Ransomware activity continues to threaten organizations and people while breach attempts are becoming more sophisticated and targeted – due largely to an increase in Ransomware-as-a-Service (RaaS) operations. The reality is that in an interconnected world, organizations can’t fully protect their own assets in isolation. Corporate, public, and non-profit partnerships are key to creating stronger and better cybersecurity strategies – from sharing threat intelligence to creating and developing better training programs to tapping into new talent pools for hiring.
The benefits of cross-sector partnerships
According to a recent report from ISC2, there’s a global deficit of nearly 4 million cybersecurity professionals. Additionally, almost 70% of security executives claim that the persistent skills gap puts their firms at greater risk. What’s worse, this gap puts added strain on the current crop of security pros; 71% of security professionals in another survey said they are likely to quit due to work overload.
There is currently no quick solution to address the cybersecurity talent gap, and cybercriminals aren’t slowing down. However, everyone is affected by cybercrime – people, businesses, and governments – and the repercussions of a breach are often extensive. Forming alliances is one of the most efficient–and frequently ignored–actions the cybersecurity sector can take to address these urgent concerns and combat cybercrime.
Building partnerships and exchanging information fosters trust, and when public and private institutions have more trust in one another, more intelligence can be shared in an effort to not just keep pace with but also stay ahead of malicious actors.
The importance of threat intelligence
The sector is divided into silos, and no one person or organization is fully aware of all the dangers that are present. It takes a concerted, united front to stop criminal activity in its tracks.
Sharing threat intelligence is essential for enterprises to act swiftly on information, set up the right defenses in their environment, and stop criminal activity. Organizations that collect and disseminate threat intelligence frequently do it with a certain industry or objective in mind, which means that they are concentrated on only one aspect of the problem.
To determine how to most effectively secure their organizations’ networks, security experts require a thorough understanding of the threat landscape. We can strengthen security for businesses of all sizes and in all sectors by exchanging threat intelligence and cooperating with other threat intelligence groups. This will increase the efficacy of the cybersecurity sector overall.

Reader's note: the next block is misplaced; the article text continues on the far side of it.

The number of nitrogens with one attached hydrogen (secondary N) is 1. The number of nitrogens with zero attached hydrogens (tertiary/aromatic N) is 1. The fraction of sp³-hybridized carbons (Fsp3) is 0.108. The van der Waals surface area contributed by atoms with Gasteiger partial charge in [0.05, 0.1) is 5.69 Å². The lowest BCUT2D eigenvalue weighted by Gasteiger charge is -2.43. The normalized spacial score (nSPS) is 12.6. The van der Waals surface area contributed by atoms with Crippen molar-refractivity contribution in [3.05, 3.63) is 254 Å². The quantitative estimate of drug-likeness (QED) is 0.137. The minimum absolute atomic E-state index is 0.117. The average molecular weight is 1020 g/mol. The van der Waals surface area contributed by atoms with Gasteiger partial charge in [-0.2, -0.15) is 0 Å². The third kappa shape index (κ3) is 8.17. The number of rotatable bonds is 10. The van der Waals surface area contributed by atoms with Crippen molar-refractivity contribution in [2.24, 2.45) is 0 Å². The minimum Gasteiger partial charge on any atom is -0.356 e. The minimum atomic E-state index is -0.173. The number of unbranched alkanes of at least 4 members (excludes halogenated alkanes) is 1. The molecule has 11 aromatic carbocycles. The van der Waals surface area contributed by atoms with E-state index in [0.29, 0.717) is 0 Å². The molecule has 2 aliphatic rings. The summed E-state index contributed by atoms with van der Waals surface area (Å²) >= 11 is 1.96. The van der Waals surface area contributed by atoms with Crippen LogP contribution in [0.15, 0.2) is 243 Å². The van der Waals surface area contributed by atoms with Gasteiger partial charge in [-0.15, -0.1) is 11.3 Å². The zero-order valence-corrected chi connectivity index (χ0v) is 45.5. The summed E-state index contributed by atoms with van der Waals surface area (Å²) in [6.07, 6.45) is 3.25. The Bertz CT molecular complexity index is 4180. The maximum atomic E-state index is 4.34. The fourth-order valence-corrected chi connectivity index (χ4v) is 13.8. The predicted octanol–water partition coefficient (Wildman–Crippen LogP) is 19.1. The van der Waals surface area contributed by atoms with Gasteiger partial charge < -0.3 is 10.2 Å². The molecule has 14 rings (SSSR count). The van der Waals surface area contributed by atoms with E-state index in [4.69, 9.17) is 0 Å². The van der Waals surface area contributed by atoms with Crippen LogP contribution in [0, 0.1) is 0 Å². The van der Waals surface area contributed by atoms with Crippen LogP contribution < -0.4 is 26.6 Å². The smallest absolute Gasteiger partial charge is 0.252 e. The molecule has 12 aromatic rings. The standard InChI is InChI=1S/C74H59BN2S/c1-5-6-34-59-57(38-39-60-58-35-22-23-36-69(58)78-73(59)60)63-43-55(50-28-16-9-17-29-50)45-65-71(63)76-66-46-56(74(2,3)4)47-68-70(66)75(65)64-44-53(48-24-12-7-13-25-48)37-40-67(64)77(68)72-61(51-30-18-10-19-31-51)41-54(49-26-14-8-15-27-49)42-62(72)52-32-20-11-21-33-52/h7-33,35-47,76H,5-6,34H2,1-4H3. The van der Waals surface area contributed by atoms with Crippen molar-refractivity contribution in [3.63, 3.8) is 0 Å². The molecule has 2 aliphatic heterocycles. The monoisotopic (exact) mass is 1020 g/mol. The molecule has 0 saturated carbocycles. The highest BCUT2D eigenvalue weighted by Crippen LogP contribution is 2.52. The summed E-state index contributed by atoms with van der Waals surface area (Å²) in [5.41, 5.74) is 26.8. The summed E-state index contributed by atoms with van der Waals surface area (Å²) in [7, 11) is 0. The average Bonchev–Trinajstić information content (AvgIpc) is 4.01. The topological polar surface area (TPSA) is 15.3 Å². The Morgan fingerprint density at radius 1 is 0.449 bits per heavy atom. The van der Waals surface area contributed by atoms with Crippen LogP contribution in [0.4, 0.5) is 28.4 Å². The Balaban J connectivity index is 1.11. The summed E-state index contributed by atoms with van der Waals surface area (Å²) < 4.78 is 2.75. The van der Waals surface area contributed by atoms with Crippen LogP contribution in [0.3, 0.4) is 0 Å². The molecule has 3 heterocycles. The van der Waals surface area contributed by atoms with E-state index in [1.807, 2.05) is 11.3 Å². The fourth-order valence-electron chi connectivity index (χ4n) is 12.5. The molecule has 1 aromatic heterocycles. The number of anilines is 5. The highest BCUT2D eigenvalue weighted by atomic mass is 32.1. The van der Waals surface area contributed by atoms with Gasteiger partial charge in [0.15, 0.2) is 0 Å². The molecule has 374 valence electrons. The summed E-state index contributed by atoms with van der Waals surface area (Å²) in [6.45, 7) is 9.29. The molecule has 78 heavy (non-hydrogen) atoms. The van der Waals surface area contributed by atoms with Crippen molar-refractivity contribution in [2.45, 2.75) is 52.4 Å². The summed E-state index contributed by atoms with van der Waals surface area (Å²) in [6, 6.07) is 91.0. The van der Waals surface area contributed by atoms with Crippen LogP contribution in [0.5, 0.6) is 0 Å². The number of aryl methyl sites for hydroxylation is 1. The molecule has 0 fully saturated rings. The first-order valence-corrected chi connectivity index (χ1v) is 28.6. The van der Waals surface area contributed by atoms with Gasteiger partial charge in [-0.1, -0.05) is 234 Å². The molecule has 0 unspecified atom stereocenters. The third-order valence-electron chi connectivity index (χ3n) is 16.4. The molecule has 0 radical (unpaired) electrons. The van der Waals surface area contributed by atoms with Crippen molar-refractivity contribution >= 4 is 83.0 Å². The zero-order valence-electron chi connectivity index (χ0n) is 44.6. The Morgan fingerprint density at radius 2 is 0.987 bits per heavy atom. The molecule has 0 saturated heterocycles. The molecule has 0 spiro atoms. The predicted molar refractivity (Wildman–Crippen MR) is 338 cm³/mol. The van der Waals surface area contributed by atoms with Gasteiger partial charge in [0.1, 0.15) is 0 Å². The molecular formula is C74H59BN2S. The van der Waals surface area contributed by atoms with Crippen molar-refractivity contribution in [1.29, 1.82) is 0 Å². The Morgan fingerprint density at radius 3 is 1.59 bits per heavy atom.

Partnering to increase the talent pool
To help close the skills gap, private enterprises can collaborate with government agencies, not-for-profit organizations, and institutions of higher learning to develop new training programs and expand the pool of security professionals. Collaboration between public and private-sector entities is necessary to develop the cybersecurity workforce of the future in addition to promoting knowledge and information sharing.
There are many programs aimed at retraining or upskilling people interested in the cybersecurity field. They match eligible candidates with organizations that have open IT and security positions.
As so many businesses struggle to find and hire qualified practitioners, such initiatives offer an important and effective means of drawing new talent to the sector. They provide learners with the fundamental information needed to start a career in cybersecurity and businesses with an easier path to hiring experienced professionals. These programs also enable current security professionals to gain new skills to keep ahead of new threat tactics and cyber risks.
Developing a pipeline
As cyberattacks increase in quantity and sophistication and the skills gap increases pressure on cybersecurity teams, many colleges and universities are devoting greater resources to developing or extending degree programs with a cybersecurity concentration. Nearly 400 colleges and universities now hold the National Security Agency’s “National Centers of Academic Excellence in Cybersecurity” designation, a significant increase from the 12 institutions that did so in 2010.
To jointly develop tomorrow’s cybersecurity workforce, public and private sector entities must collaborate with the higher education sector. For example, through the Fortinet Training Institute’s Academic Partner Program, places of higher learning are incorporating training and certification programs into their current curricula. By enabling students to obtain industry-recognized certificates prior to starting their job hunt, initiatives like this one help to prepare students for success.
Security strength in numbers
In today’s cyber battleground, isolation is no longer an option. As the threat landscape evolves, cybersecurity professionals must embrace the power of collaboration and partnerships. Ransomware and sophisticated breaches underscore the urgency of collective defense.
The global cybersecurity talent shortage is a looming crisis, impacting both professionals and organizations. Cyberattacks are relentless, and the consequences are widespread. But through alliances, we can bridge the talent gap, pool resources, and share vital threat intelligence.
Partnerships are the foundation for a secure digital future. By fostering trust, enhancing threat intelligence sharing, and expanding the cybersecurity workforce, we can build a resilient front against cyber threats. It’s not just about individual expertise; it’s about a united front to safeguard our interconnected world.